Monthly Archives: July 2010

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Lynn Whitfield and Jurnee Smollett in Eve's Bayou. Lion's Gate/Press

As an educator, fighting ignorance is my job. As black man who is also an expatriate educator, fighting ignorance can be an all-consuming yoke around my neck. Even some of the most highly-educated people, with many years of traveling to the US reflected in their passports, have no clue about the black experience in the United States beyond slavery, Abraham Lincoln, Martin Luther King, and now Barack Obama. Luckily, I have an increasingly comprehensive body of films at my disposal that allows me to debunk myths, stereotypes, and misconceptions about my people that, with the likes of Flava Flav, persist abroad.

Through movies produced, directed by, and principally starring black Americans, I can touch on issues to which many outside of the black American community are exposed, and which connect blacks in the United States with communities throughout the Diaspora. Here are seven must-show films, listed alphabetically and replete with quotable quotes, for expats and educators seeking to provide more-than-superficial insight into American blackness (Unitedstatesian, for my Latin American brethren/sistren):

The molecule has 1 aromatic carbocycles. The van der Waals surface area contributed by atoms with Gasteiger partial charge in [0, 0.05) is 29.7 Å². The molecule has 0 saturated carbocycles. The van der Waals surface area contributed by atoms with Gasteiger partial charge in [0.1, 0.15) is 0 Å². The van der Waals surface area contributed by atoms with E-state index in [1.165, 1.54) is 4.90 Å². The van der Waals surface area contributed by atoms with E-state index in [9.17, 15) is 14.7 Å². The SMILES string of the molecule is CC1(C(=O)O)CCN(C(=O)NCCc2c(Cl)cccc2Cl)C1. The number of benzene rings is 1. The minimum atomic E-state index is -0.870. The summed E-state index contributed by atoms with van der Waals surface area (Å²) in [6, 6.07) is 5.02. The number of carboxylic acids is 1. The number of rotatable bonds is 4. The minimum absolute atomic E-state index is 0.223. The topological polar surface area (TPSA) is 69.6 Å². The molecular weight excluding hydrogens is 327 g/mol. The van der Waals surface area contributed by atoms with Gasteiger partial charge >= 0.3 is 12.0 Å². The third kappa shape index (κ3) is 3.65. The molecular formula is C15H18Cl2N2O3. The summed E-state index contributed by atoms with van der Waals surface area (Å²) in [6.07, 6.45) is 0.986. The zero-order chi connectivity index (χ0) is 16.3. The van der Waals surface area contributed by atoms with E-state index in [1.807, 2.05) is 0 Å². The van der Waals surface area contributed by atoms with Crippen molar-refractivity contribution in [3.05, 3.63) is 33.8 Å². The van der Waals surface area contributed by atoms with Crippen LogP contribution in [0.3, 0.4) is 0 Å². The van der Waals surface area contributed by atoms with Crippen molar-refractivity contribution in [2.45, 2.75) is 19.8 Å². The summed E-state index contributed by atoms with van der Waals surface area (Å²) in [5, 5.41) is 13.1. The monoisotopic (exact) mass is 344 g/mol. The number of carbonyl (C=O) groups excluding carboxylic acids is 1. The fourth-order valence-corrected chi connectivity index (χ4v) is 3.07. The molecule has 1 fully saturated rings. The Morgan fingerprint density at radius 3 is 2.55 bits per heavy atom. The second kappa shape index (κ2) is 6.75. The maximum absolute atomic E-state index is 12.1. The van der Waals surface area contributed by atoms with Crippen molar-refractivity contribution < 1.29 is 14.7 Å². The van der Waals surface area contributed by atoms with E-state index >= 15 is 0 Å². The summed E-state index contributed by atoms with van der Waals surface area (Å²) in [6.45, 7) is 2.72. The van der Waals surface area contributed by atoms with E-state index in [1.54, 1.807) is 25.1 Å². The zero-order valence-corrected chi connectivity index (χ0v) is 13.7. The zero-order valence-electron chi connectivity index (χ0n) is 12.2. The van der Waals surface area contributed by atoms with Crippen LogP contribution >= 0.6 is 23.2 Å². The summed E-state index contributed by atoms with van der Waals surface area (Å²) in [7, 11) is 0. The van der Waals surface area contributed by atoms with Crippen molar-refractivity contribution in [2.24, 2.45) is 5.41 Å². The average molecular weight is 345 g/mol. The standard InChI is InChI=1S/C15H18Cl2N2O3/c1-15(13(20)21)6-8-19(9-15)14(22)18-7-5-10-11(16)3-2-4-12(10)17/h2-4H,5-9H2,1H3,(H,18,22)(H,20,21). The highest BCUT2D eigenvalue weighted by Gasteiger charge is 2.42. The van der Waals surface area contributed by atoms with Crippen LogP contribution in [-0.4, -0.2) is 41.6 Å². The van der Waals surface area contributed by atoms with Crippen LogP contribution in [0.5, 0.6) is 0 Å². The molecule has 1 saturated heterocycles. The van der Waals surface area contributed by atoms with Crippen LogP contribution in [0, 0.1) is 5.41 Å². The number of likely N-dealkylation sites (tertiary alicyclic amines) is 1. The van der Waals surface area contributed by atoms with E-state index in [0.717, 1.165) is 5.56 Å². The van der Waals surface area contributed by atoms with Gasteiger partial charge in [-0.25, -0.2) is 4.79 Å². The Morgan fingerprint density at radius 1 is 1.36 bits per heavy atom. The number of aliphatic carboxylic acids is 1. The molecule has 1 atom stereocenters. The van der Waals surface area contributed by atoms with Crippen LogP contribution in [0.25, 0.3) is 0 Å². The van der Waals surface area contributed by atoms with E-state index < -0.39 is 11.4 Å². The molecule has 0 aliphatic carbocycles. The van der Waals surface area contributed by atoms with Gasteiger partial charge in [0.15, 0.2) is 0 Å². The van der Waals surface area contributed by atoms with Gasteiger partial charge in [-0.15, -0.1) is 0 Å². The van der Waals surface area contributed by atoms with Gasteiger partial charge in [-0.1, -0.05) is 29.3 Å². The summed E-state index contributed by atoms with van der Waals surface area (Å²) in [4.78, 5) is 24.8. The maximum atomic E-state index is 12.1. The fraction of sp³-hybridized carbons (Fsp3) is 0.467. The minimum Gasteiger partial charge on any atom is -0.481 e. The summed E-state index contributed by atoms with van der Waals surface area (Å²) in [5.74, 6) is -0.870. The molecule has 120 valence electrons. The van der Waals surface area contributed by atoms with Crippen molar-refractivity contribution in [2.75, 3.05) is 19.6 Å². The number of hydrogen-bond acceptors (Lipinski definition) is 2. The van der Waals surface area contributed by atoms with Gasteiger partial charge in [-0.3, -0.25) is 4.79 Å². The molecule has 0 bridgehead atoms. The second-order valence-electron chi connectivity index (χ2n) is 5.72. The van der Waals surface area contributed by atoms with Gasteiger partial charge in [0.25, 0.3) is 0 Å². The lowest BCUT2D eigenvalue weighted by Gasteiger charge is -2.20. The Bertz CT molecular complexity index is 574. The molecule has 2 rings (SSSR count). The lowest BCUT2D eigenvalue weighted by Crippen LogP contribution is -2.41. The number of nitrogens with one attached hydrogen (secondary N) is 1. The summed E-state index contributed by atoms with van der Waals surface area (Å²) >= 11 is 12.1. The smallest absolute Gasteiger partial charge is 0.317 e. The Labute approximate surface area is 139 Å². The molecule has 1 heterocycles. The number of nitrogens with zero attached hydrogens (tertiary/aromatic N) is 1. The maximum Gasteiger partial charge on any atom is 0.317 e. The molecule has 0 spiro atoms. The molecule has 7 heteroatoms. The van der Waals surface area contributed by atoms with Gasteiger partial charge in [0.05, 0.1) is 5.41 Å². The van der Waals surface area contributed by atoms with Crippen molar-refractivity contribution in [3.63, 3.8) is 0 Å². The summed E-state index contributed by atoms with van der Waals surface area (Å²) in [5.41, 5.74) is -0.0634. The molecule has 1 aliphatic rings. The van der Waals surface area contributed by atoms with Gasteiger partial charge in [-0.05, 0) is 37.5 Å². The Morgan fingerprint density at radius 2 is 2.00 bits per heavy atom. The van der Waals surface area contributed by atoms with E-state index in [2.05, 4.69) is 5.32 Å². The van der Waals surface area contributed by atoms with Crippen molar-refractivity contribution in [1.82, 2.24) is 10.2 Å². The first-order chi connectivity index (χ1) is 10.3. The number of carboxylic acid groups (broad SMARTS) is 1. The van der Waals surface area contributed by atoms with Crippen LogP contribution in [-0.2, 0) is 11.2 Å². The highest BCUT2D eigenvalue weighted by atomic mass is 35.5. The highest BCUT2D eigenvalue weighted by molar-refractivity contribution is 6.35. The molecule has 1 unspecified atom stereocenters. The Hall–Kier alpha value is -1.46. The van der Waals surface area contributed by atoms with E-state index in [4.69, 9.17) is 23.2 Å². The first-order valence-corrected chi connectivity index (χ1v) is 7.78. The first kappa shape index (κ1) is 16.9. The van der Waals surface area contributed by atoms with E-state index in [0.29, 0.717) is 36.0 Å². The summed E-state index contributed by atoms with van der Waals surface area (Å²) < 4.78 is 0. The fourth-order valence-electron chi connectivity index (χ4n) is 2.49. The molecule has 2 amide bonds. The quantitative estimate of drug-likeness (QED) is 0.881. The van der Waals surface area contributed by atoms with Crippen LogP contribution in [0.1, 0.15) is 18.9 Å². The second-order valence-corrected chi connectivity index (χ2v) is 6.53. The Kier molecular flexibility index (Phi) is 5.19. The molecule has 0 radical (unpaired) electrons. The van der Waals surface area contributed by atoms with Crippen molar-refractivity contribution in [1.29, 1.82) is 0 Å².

Drumline (2002) – This comedy, with Mariah’s cougar bait, Nick Cannon, updates Spike Lee’s School Daze, featuring a smart-alecky newbie on the campus of a historically black college in Atlanta. We get
daddy issues, dating issues, roommate issues, bully issues, and a peek into the inner workings of a black college marching band. Ending’s meh, but the actual drumline competition always takes me back to my own days on The Set.
Quote: “Oh look, my baby done got another ‘A’. Yes she did.” Well, I thought it was funny.